At times, 2008 was like living in a bad dream. Corn future prices rose as high as $8 per bushel in the summer, but cash corn prices fell below $3 in the Midwest by early December. The credit crunch swept away some financial companies that were household names, and it sped the slide of the nation's largest broiler company to Chapter 11. Last year was a year that many in the poultry industry would like to forget. Will the wild ride continue in 2009? When will poultry firms get back in the black?
Profits by third quarter
The U.S. broiler industry has responded to high feed costs and relatively low chicken meat prices by making significant cutbacks in chick placements, according to Stacey Edwards, manager, feed center of excellence, Agri Stats Inc. Slaughter volume is expected to be down 4%, 3% and 3% in the first, second and third quarters, respectively, in 2009 versus the same periods the prior year, before increasing by 2% in the fourth quarter.
Edwards presented these Express Markets Inc. estimates at USPOULTRY's Grain Forecast and Economic Outlook. She said that industry losses are expected to bottom out in the third quarter of 2008, and that profitability should return by the middle of 2009.
Current losses are the result of increases in energy, feed and freight costs, as well as ample meat supplies and poor overall economic conditions.
The industry is taking steps to reduce the supply of chicken meat, and this will improve poultry meat prices, according to Edwards. She said, "The production cuts are real, but are they deep enough to restore profitability?"
One factor that has hindered the industry's efforts to reduce production levels has been good live bird performance. Edwards said that the industry had reduced the number of breeder hens in lay by around 1 million head, beginning May. This has been accomplished by marketing breeders two weeks earlier than normal. This has reduced the number of eggs set, but hatchability has improved. Mild summer weather also helped improve live performance relative to prior summers.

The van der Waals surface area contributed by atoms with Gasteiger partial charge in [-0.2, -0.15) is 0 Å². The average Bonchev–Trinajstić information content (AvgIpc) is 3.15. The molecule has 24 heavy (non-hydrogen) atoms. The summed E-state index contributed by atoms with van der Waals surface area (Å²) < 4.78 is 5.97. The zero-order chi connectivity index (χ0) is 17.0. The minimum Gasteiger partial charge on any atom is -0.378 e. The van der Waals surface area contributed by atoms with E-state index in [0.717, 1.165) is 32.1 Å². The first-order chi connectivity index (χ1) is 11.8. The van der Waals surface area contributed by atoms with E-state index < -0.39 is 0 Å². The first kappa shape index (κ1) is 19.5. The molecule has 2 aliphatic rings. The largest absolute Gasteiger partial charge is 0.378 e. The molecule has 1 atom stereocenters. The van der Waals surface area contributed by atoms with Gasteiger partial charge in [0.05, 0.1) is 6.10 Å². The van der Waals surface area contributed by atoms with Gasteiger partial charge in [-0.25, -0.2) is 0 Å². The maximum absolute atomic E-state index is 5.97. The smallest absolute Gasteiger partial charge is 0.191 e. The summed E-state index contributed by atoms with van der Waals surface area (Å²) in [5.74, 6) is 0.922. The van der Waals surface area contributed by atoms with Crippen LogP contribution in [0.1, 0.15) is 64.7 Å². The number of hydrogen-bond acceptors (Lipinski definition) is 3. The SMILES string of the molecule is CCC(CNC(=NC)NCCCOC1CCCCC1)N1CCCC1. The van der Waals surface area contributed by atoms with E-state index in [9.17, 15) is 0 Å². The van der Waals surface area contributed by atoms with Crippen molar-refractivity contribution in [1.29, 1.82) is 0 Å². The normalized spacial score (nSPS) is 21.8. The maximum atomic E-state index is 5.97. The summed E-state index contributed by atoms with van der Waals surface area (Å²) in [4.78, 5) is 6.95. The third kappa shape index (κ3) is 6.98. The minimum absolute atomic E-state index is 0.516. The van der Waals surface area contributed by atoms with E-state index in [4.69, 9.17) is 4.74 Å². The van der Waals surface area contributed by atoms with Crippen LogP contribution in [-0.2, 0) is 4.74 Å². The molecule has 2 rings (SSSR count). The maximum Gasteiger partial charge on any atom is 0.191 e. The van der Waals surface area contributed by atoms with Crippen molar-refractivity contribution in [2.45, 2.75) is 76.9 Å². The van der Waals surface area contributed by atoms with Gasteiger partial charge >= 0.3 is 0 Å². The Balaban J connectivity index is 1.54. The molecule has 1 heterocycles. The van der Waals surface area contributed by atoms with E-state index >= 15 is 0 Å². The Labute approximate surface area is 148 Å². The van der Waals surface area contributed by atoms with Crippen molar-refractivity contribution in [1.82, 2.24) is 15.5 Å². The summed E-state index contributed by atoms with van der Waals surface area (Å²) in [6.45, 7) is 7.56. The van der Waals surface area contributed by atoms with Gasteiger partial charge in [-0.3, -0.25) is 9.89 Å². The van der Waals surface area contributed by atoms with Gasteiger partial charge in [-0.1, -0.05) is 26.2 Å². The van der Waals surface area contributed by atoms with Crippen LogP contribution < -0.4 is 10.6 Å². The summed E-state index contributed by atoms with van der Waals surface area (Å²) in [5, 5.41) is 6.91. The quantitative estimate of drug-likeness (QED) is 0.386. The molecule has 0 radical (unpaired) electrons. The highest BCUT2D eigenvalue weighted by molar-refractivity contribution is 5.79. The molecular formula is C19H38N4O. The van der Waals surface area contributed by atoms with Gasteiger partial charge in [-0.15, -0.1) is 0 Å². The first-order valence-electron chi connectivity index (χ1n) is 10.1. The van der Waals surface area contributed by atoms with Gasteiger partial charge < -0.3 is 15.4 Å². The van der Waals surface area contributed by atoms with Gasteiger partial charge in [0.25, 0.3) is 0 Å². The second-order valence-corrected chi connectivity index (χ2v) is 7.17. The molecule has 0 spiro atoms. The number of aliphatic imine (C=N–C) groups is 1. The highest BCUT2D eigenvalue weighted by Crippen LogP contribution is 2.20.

Recession is here
"This will be a modestly severe recession, not a mild one," said Dr. Donald Ratajczak, regent's professor of economics emeritus, Georgia State University. He forecasts that total job losses in the U.S. will be around 2.5 million before the recession bottoms out. The credit crisis of last fall has had an additional negative impact on both real estate and auto sales, and this will deepen the recession, according to Ratajczak.
Bigger soybean crops expected
Edward Ebert, director of research, Bunge Limited, predicts that there will still be tight stocks to use ratio for soybean meal in the U.S. at the end of the 2009 crop year. This is in spite of the increased acreage that is expected to be planted in soybeans in both the USA and South America. He said that Bunge expects to see a flattening or slight decrease in demand for soybean meal, and that most of the decrease will come from Europe. Ebert said that high nitrogen fertilizer prices this spring might shift some more acreage away from corn to soybeans.
Nationalized ethanol industry?